Ultrasound-and-microbubble-mediated Drug Delivery in Microvascular Networks

by Eric King-Fu Juang

Institution: University of Washington
Year: 2018
Keywords: drug delivery; in vitro system; microbubble; microvascular network; sonoporation; ultrasound; Bioengineering; Mechanical engineering; Biomechanics; Bioengineering
Posted: 02/01/2018
Record ID: 2212831
Full text PDF: http://hdl.handle.net/1773/40842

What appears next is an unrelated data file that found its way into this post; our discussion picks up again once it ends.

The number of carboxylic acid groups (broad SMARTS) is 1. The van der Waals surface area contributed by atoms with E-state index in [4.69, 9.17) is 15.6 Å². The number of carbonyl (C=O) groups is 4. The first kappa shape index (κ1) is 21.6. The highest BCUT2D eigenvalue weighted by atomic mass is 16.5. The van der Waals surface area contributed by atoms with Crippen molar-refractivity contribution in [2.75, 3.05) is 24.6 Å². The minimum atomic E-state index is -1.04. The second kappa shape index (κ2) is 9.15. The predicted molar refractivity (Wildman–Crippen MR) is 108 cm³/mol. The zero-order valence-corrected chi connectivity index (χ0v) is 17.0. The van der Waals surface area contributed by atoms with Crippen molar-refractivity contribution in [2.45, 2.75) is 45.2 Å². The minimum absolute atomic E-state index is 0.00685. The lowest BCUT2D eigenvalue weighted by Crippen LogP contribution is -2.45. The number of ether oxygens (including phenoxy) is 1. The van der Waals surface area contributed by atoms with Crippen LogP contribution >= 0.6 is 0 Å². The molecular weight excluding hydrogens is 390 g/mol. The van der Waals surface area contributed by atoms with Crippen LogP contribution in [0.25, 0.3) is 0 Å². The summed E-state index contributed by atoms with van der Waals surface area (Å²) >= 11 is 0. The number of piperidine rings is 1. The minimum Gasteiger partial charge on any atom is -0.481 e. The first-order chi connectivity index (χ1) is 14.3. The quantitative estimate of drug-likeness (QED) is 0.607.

In recent research, ultrasound and microbubble-mediated membrane perforation (i.e. sonoporation) has shown great promise in improving the efficacy and delivery efficiency of drugs and genetic materials to tumor cells and malignant tissues. However, the exact mechanism of sonoporation and the optimal ultrasound parameters and microbubble concentration to produce sonoporation in vivo remain unclear. Furthermore, most attempts to study sonoporation have used simple in vitro cell-monolayer setups that failed to capture the complex human vascular environment and the microbubble-vessel interactions seen in vivo. Therefore, there exist great needs to 1) quantitatively assess the individual effects of ultrasound parameters and microbubble concentration on producing sonoporation, and 2) develop a perfusable in vitro microvascular model which features in vivo-like flow characteristics, 3D geometry, and biotransport properties. In this work, we evaluated 1) the attenuation of ultrasound at different microbubble concentrations, 2) the behavior of microbubbles at different acoustic pressures. 3) the efficacy of sonoporation in an acoustically transparent in vitro cell-monolayer setup. Our group has also successfully developed an endothelialized 3D microvascular model that recapitulates the complex structure and flow characteristics found in vivo, and this model was used to evaluate the efficacy of sonoporation in an in vivo-like environment. Our results showed that 1) acoustic attenuation increased with microbubble concentration and was dependent on the source acoustic pressure, 2) microbubble destruction and acoustic streaming increased with acoustic pressure, number of cycles, and duty cycle, 3) repeated ultrasound pulse at acoustic pressure greater than 500 kPa could be needed to induce sonoporation in vitro, and 4) based on the sonoporation data obtained with our in vitro microvascular model, the acoustic pressure and microbubble concentration needed to induce sonoporation in vivo could be much higher than expected from the results obtained with in previous in vitro studies. Our findings underscore the importance of using in-vivo-like microvascular models to study sonoporation.Advisors/Committee Members: Averkiou, Michalakis (advisor), Zheng, Ying (advisor).